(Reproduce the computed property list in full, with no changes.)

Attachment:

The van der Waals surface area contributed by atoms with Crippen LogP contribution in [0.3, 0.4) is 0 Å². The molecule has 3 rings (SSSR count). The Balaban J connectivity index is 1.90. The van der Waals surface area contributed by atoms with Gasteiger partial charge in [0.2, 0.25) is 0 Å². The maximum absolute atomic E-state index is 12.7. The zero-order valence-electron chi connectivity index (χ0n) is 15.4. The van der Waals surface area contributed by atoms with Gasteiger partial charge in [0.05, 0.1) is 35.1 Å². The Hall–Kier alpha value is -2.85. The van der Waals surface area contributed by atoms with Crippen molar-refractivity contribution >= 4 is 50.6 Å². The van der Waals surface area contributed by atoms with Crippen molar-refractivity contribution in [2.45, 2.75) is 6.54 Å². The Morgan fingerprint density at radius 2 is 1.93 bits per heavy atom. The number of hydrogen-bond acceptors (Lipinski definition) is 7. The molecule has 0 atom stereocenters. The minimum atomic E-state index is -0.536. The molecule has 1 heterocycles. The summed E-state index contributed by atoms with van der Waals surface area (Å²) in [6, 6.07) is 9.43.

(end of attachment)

The van der Waals surface area contributed by atoms with Crippen LogP contribution in [0.3, 0.4) is 0 Å². The molecule has 3 rings (SSSR count). The Balaban J connectivity index is 1.90. The van der Waals surface area contributed by atoms with Gasteiger partial charge in [0.2, 0.25) is 0 Å². The maximum absolute atomic E-state index is 12.7. The zero-order valence-electron chi connectivity index (χ0n) is 15.4. The van der Waals surface area contributed by atoms with Gasteiger partial charge in [0.05, 0.1) is 35.1 Å². The Hall–Kier alpha value is -2.85. The van der Waals surface area contributed by atoms with Crippen molar-refractivity contribution >= 4 is 50.6 Å². The van der Waals surface area contributed by atoms with Crippen molar-refractivity contribution in [2.45, 2.75) is 6.54 Å². The Morgan fingerprint density at radius 2 is 1.93 bits per heavy atom. The number of hydrogen-bond acceptors (Lipinski definition) is 7. The molecule has 0 atom stereocenters. The minimum atomic E-state index is -0.536. The molecule has 1 heterocycles. The summed E-state index contributed by atoms with van der Waals surface area (Å²) in [6, 6.07) is 9.43.